A jab that will cure high blood pressureBy FIONA MacRAE
Last updated at 19:49 13 May 2007
British scientists have developed a vaccine to control high blood pressure which could save tens of thousands of lives a year in the UK alone.
Based on a protein found in limpets, it would need a course of just three jabs, with a booster every six months.
High blood pressure, which affects a third of all adults, doubles the risk of dying from heart disease or stroke and is blamed for 60,000 deaths a year in Britain.
It is currently treated with pills, but they can cause side-effects and some patients simply stop taking them.
Now the Cheshire-based drug firm Protherics says its vaccine will make it much easier for people to control their blood pressure.
"Improving compliance in this way could save thousands from life-threatening complications such as heart attack or stroke," said the company's Dr Andrew Heath.
The jab, which has been successfully tested on people, uses the limpet protein to attack a hormone called angiotensin, which is produced by the liver.
Angiotensin raises blood pressure by narrowing arteries. The vaccine, however, turns the body's immune system against the hormone.
Protherics is planning trials of an improved version of the jab, which is ten times more effective at stimulating the immune system than its original formula.
People who have tried it have suffered few side-effects, although one in ten did complain of a brief, flu-like illness.
A successful jab would guarantee its manufacturers a healthy share of the £12 billion spent around the world annually on blood pressure medicines.
Ideally, patients would be given an initial course of three injections, with a week or fortnight between each jab.
A booster shot every six months, or even once a year, would keep blood pressure low.
The Swiss firm Cytos Biotechnology is developing a similar vaccine which uses an empty virus shell to spur the immune system into action.
Zurich-based Cytos, which is also developing anti-smoking, obesity and flu vaccines, has already shown that its jab is effective at lowering blood pressure.
But the reduction was less than that achieved by tablets already available on prescription. Further trials are due to later this year.
British heart doctors welcomed news of the jab, which should be on the market within five years.
Professor Graham Mac-Gregor of the Blood Pressure Association said: "Raised blood pressure is the most important cause of death from strokes and heart attacks in the UK.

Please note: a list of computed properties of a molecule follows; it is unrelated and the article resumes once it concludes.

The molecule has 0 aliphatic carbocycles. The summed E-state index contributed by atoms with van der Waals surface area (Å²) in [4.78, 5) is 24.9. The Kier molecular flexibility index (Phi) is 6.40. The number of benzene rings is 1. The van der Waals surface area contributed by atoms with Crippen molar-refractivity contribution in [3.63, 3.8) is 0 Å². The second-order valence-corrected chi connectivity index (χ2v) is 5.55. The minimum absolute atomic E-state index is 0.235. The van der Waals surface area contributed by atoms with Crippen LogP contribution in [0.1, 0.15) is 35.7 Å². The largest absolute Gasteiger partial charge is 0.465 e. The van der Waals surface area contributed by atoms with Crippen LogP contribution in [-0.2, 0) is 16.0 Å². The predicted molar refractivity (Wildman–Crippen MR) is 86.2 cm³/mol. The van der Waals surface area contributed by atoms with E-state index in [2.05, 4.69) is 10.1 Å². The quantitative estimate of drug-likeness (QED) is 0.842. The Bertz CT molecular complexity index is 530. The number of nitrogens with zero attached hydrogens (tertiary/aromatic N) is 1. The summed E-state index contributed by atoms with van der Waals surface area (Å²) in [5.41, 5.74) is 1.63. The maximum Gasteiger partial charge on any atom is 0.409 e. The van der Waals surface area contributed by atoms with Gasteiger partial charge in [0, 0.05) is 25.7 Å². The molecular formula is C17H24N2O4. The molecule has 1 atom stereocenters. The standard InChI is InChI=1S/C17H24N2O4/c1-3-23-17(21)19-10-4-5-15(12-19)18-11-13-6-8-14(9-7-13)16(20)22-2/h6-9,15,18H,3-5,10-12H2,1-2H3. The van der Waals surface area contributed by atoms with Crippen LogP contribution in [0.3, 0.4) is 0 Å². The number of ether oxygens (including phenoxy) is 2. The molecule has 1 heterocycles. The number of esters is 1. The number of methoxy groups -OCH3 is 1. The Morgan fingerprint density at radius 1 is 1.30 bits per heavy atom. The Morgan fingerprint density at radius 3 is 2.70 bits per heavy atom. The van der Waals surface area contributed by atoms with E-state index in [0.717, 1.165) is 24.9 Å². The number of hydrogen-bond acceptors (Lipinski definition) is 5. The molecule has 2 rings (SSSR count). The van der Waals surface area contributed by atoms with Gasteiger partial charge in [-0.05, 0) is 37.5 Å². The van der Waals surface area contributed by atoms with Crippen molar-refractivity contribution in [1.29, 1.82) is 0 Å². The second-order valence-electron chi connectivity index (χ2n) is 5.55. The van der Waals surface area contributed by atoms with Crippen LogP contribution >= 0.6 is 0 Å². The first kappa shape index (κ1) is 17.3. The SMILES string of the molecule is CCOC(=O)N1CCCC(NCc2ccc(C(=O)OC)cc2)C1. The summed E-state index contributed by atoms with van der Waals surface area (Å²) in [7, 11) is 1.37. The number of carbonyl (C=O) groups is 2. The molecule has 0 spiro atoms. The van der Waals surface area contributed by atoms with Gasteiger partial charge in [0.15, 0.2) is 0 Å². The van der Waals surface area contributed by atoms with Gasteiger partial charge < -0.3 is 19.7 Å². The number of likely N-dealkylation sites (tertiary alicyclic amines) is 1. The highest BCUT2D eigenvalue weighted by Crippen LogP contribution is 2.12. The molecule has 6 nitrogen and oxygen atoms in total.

"If you have to take blood pressure tablets, you have to take them for the rest of your life and some people find that difficult.
"Finding other ways and better ways of trying to lower blood pressure without side- effects would be very much welcome."
Dr Mike Knapton of the British Heart Foundation said: "More than one in five heart attacks in Western Europe is caused by a history of high blood pressure. A vaccine is an interesting approach but more research will be needed."
It is not known how much the vaccines will cost but they are not expected to be much more expensive than current blood pressure tablets, some of which cost just a few pence a day.
Available privately at first, the jabs will not be offered on the NHS unless the Government's drugs rationing body, the National Institute for Clinical Excellence, decides their benefits outweigh the costs.
In time, the vaccine may be given to ward off problems in young men and women with a family history of heart disease.
Some blood pressure tablets already available work by targeting angiotensin, either by cutting production of the hormone or by stopping it from working properly.
But many people stop taking the daily tablets simply because there are no obvious signs that they are boosting their health.
Others give up after suffering side effects. Beta blockers, a major type of blood pressure pill, can cause fatigue, cold hands and feet, nausea, diarrhoea and impotence. They have also been linked to the risk of stroke.
Last month experts from the London School of Economics warned that the stress of modern life could be spawning an epidemic of heart disease, with half of Britons suffering from high blood pressure by 2025.
A growing reliance on fat and salt-laden fast food, coupled with long working hours, is blamed for sending blood pressure soaring.